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Using improv games to foster creativity and collaboration: part 1 of 3

Photo by Uniondocs / Flickr

Photo by Uniondocs / Flickr

I’ve been taking improvisational theater classes for years, mostly because I find them energizing and extremely fun, but also because I started noticing that the skills I was practicing in improv were helping me navigate challenging meetings and difficult team dynamics at work. More recently, I’ve begun incorporating improvisational theater games into my design thinking workshops.

Whether I’m trying to get a skeptical curator to unfold her arms and participate, or an indifferent designer to look up from his iPhone and share his ideas, I’ve become increasingly mindful about which games can be used to foster creativity, model collaboration, support shared inquiry, boost energy, and support the design thinking process.

This is the first of three posts in which I’ll share some of my favorite improv games; this post covers games to kick-off a meeting or workshop. The second post covers games for warming up for brainstorming and embracing failure.

A general note about all the games I cover here and in subsequent posts is that it’s helpful to have a timer (one on your mobile phone is fine).

Games to Kick-Off a Meeting or Workshop

Everyone knows the feeling: you look out at the faces in the conference room, and you know that no one wants to be there. When this happens to me (and it does, even when I’m coming in as an outside consultant and the people in the room are there voluntarily!), I have the group play one of these games when we first come together. Even if I’m with a group of colleagues who know each other well, these are fun ways to get everyone out of their chairs, break the ice, get people talking—and, most importantly, signal that this gathering is going to be different from all the other endless meetings.

1) Three Things in Common in Three Minutes
In addition to being a great ice breaker that gets everyone looking up from their phones and engaged with each other, this game is also helpful to use before you do empathy interviews with users or visitors. It’s a nice way to warm up for a one-on-one conversation, and it helps people understand what it feels like to establish rapport quickly, which is critical when conducting user interviews.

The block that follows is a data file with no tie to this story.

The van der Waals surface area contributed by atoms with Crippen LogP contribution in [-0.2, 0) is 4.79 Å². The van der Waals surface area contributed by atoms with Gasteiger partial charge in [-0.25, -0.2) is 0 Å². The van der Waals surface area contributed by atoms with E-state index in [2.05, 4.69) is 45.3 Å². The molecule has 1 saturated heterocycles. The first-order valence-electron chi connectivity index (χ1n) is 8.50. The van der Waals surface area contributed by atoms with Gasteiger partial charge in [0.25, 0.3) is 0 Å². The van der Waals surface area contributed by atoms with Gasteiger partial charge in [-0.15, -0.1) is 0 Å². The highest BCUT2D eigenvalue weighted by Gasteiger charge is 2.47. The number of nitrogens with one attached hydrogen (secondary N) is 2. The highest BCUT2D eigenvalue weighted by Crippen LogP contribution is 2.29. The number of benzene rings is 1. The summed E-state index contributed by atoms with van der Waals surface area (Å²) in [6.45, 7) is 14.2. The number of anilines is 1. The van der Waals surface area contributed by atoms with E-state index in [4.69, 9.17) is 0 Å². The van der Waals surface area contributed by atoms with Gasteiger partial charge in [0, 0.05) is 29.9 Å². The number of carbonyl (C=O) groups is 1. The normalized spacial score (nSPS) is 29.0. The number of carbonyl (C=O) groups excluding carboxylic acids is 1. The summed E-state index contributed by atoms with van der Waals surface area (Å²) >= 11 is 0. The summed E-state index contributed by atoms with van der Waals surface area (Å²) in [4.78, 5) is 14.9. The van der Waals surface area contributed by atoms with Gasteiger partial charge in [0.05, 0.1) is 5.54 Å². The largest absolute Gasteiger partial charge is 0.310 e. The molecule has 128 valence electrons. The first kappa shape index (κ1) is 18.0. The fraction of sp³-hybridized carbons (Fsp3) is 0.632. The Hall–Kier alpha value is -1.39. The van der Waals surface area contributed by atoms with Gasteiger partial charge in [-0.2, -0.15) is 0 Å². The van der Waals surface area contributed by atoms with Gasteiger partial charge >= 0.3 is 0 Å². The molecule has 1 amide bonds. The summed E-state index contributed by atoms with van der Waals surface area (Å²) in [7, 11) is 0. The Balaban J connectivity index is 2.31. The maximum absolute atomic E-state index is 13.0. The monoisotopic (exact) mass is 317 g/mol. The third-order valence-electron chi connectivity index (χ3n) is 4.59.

Ask everyone to get a partner (preferably someone they don’t know well). Each pair has three minutes to discover three things they have in common. They can’t be obvious things one could discover without having a conversation (e.g. “We’re both in this conference room” or “We’re both wearing glasses”). The conversation has to go deeper.

After three minutes, call time and ask people to volunteer to share out something they learned. I’ve had colleagues who have worked together for years discover amazing connections, ranging from “We both have an adopted 11-year-old daughter from Guatemala” to “Our moms went to high school together in Detroit”! (Both are real examples!)

This game is usually done standing, but if it’s a particularly shy or reserved group, you can lower the stakes by letting people remain seated.

2) Come Over Here If…
This one is also a great ice breaker and it gets people out of their chairs and engaged with each other. Ask everyone to start walking around the room, and then, one-by-one, share something that is true for them and invite others who agree to join them. For example, I might shout out, “Come over here if your dream vacation is hiking in Patagonia” and a self-selected group of people will rush over to stand near me. As soon as they get into place, someone else will share out something new, and the group might rush away.

The idea is to get people sharing things out quickly so that everyone is moving around, but you don’t want the pace to be so frantic that no one can be heard. It’s meant to be fun and energizing, and also allows people to learn more about their colleagues. I always model examples that are not too personal, however, as this is meant to be appropriate for work!

3) You’re Awesome
This is a quick warm-up (that is not recommended for serious types in suits). Everyone finds a partner and stands facing him/her. They then high-five each other with both hands and say, “You’re Awesome!” as enthusiastically as possible. They keep high-fiving each other and saying “You’re Awesome” until you call time (10-20 seconds) and ask people to find another partner and do the same thing.

Yes, it’s silly, but seeing a museum director high-five a front-line employee and tell her she’s awesome (and vice versa) can make even the must determined curmudgeon smile.

Note: most of these are games I’ve learned from the talented improviser and teacher Rebecca Stockley, while others are courtesy of other fantastic teachers I’ve had at Bay Area Theater Sports (BATS) and Berkeley Rep School of Theater over the years.

Next:

Games for warming up for brainstorming and embracing failure.

 

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